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Two recent articles examining the legal policy of the Obama White House have concluded that one man wields unprecedented power and influence: Lindsey Graham, a Republican senator from South Carolina who first gained national attention as one of the managers of the impeachment effort against President Bill Clinton. He went on to win a Senate seat and aligned himself tightly with Senator John McCain. An Air Force reserve JAG, Graham was a champion for lawyers inside the Defense Department as they battled Bush Administration efforts to introduce torture. But he was simultaneously a champion of other aspects of Bush-era war-on-terror policy, including the notion of military commissions to try prisoners held at Guantánamo. Both the New York Times and the New Yorker found that presidential chief of staff Rahm Emanuel relied heavily on Graham and his views, seeing in them a possible bridge to a bipartisan consensus on thorny legal policy issues. As Glenn Greenwald puts it, Lindsey Graham has become “all powerful.”
Politico’s Josh Gerstein now reports that Graham may be decisively influencing the White House on another critical issue: whether prisoners will be held indefinitely and without charge under a system that legal experts call preventive detention.
Civil liberties advocates and many who back Obama’s effort to close Guantanamo have opposed a preventive detention law as a departure from the tradition of prosecuting and punishing individuals for specific crimes. Some critics have also expressed worries that such a law would be hard to limit and could be extended well beyond Al Qaeda operatives.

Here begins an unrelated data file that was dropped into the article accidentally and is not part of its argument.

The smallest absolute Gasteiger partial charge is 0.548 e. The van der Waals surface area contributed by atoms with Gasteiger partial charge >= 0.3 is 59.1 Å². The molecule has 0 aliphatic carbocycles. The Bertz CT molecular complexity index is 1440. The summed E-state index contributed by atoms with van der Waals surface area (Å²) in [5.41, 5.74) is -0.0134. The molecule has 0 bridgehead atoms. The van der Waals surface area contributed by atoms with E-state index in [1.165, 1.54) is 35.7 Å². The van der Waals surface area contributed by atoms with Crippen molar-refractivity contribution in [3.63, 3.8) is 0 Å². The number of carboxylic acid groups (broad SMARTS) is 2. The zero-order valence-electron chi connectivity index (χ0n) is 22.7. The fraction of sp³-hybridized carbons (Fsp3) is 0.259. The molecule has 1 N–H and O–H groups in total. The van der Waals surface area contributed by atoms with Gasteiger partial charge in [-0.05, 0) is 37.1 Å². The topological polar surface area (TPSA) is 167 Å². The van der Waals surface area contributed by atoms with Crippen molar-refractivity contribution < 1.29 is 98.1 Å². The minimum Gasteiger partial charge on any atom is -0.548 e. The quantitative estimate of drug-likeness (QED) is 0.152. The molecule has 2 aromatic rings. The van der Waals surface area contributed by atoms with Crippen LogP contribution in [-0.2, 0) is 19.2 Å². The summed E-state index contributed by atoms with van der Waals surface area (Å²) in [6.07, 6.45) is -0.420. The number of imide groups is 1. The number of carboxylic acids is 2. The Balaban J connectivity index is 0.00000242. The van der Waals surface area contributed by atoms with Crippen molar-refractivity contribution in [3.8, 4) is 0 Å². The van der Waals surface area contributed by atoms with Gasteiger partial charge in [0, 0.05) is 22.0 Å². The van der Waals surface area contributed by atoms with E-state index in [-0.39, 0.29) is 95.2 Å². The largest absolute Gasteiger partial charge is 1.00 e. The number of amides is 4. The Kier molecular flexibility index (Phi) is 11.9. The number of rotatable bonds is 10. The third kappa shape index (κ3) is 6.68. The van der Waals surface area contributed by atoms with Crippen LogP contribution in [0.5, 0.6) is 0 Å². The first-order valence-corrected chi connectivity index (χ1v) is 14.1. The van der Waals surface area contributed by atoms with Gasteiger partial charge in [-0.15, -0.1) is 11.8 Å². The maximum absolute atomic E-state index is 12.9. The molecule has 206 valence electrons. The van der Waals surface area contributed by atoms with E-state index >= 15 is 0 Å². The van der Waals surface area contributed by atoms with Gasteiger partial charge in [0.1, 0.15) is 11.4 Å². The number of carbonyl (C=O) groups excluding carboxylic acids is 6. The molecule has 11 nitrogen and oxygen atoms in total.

Asked why the administration had become more open to a detention statute, Graham cited recent court rulings and comments by several federal judges who said the legal standards for detaining enemy prisoners are too vague. “The judges are just absolutely beside themselves,” Graham said. “I think that is something new the administration is listening to — the judiciary. … I do believe there is a willingness by some in the administration to sit down and reform our habeas statutes.”
Graham’s comment that judges are “absolutely beside themselves” is certainly overblown. Specifically, judges Thomas Hogan and Ricardo Urbina have suggested that Congress has not furnished the sort of guidance it could. Do judges come to differing applications of law to fact? Of course. That occurs every day in courts all around the country. It hardly indicates an imminent collapse of the legal system.